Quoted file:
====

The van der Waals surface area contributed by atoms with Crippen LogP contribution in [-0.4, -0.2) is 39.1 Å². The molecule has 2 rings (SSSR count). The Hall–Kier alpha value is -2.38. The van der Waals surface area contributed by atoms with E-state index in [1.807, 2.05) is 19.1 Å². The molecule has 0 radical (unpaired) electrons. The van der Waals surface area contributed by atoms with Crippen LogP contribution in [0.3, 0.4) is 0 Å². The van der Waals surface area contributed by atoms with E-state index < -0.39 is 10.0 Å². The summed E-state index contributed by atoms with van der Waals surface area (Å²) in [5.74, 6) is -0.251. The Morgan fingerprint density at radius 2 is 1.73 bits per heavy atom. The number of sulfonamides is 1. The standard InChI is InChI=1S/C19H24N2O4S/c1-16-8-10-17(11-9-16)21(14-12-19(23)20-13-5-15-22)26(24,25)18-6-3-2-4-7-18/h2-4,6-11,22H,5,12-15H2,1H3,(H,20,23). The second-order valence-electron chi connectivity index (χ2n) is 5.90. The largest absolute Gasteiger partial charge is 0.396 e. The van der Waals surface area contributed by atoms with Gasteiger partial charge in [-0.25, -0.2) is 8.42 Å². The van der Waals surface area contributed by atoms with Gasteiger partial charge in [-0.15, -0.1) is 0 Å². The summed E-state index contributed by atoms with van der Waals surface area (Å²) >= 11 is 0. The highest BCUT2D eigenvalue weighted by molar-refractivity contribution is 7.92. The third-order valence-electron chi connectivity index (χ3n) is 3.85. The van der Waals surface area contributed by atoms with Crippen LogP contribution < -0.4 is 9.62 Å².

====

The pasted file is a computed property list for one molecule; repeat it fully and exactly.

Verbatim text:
The van der Waals surface area contributed by atoms with Crippen LogP contribution in [-0.4, -0.2) is 39.1 Å². The molecule has 2 rings (SSSR count). The Hall–Kier alpha value is -2.38. The van der Waals surface area contributed by atoms with E-state index in [1.807, 2.05) is 19.1 Å². The molecule has 0 radical (unpaired) electrons. The van der Waals surface area contributed by atoms with Crippen LogP contribution in [0.3, 0.4) is 0 Å². The van der Waals surface area contributed by atoms with E-state index < -0.39 is 10.0 Å². The summed E-state index contributed by atoms with van der Waals surface area (Å²) in [5.74, 6) is -0.251. The Morgan fingerprint density at radius 2 is 1.73 bits per heavy atom. The number of sulfonamides is 1. The standard InChI is InChI=1S/C19H24N2O4S/c1-16-8-10-17(11-9-16)21(14-12-19(23)20-13-5-15-22)26(24,25)18-6-3-2-4-7-18/h2-4,6-11,22H,5,12-15H2,1H3,(H,20,23). The second-order valence-electron chi connectivity index (χ2n) is 5.90. The largest absolute Gasteiger partial charge is 0.396 e. The van der Waals surface area contributed by atoms with Gasteiger partial charge in [-0.25, -0.2) is 8.42 Å². The van der Waals surface area contributed by atoms with Gasteiger partial charge in [-0.15, -0.1) is 0 Å². The summed E-state index contributed by atoms with van der Waals surface area (Å²) >= 11 is 0. The highest BCUT2D eigenvalue weighted by molar-refractivity contribution is 7.92. The third-order valence-electron chi connectivity index (χ3n) is 3.85. The van der Waals surface area contributed by atoms with Crippen LogP contribution < -0.4 is 9.62 Å².